That is not true.

Because of the somewhat unique structure of unit trusts, the question raised by Deputies in this respect is not particularly relevant.

Deputy Durkan referred to the Conference of International Investors in the Irish Supervisory Regime. I assure him that the Irish Supervisory Regime is on a par with the highest standards in the world and is one of the most advanced in the EC. The confidence of foreign investors is reflected by the large number of international firms of world renown who have located or intend to locate in the International Services Centre.

Deputy Dukes asked why life assurance companies, building societies, friendly societies, industrial and provident societies are exempt. Deputy Rabbitte may have made the same point. These are supervised under separate regimes and, for that matter, the same exemptions apply as applied in 1972 with no change.

Deputy Rabbitte also asked why USITS are excluded from the scope of the Bill. Here again these schemes are supervised by the Central Bank under a separate statutory instrument.

I did not ask why they were excluded but whether there was a conflict, whether the existence of USITS under these new regulations would be likely to attract a preponderance of funds, if there is a competitive advantage as compared with domestic unit trusts.

USITS developed because of the degree of harmonisation which has evolved in the community, and regulations governing those have already been put into effect. Through this legislation we are bringing the unit trusts onto a more open playing field. That is not to say that they will now have an advantage. It will give them at least an equal opportunity, in the context of these regulations, to compete for these funds. To that extent they are in a considerably enhanced and improved position.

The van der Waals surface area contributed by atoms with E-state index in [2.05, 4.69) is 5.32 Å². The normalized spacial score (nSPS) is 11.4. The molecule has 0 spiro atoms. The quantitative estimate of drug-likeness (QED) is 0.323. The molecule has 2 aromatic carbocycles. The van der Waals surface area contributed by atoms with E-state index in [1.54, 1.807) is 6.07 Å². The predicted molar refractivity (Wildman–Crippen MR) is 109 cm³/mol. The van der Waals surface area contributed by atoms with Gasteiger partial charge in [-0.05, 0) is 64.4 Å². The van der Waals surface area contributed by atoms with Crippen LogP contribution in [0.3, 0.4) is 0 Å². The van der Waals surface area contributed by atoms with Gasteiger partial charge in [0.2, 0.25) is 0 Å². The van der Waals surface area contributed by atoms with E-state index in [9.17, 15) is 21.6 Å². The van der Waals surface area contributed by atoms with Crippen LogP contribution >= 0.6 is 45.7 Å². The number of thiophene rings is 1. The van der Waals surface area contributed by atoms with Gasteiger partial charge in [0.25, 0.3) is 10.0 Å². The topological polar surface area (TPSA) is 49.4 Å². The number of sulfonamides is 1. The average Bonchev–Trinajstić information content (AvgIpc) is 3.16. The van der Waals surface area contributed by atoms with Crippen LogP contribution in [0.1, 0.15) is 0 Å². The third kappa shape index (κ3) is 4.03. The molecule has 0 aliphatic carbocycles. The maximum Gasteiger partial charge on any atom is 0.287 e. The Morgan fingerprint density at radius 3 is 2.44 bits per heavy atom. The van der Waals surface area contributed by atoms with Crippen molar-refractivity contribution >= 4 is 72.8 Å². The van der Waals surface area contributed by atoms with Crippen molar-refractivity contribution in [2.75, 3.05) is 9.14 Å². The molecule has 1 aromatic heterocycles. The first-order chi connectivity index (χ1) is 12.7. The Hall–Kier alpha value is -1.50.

USITS have a tax advantage though.

Deputy Dukes referred to the exemption capability of the Central Banks in respect of foreign newspapers and magazines circulating in Ireland. Again that same provision was in the 1972 Act. The Oireachtas found that this was quite acceptable and there have been no representations since 1972 to indicate that that provision was in any way unsatisfactory.

I think I have dealt with the main items raised during this debate. Deputies have given exceptional consideration to the provisions and there has been a general welcome for the provisions contained in the Bill. Deputy Taylor had reservations about the assumption of the responsibilities of the Minister for Industry and Commerce by the Central Bank but he, too, having listened to the contributions from all sides of the House, will understand the complexities and the changes that have taken place in international practices and the fact that in so many other areas relating to financial services the Central Bank has this regulatory and supervisory control and that it would be a step backwards to separate the responsibilities in that whole area by taking part of it back to the Minister and leaving the remainder to the Central Bank.

On that basis I am assuming approval of passage of the Second Stage of the Bill and look forward to taking Committee Stage as early as possible, perhaps next week.

I would like to ask one question before we put down amendments. I would ask the Minister whether it is illegal under European law to cause any specified proportion to be invested in the Irish market? Is it illegal under European law to continue the provision that is in the 1972 Act?

I would not like to give a definitive answer to that question beyond saying that international practice has changed quite dramatically since the passage of the 1972 Act. If I find there is another dimension to this on which I can enlighten the Deputy further between now and Committee Stage I will be very glad to do so, but we are dealing in a very changed international scene.

Question put and agreed to.
Committee Stage ordered for Thursday, 13 December 1990.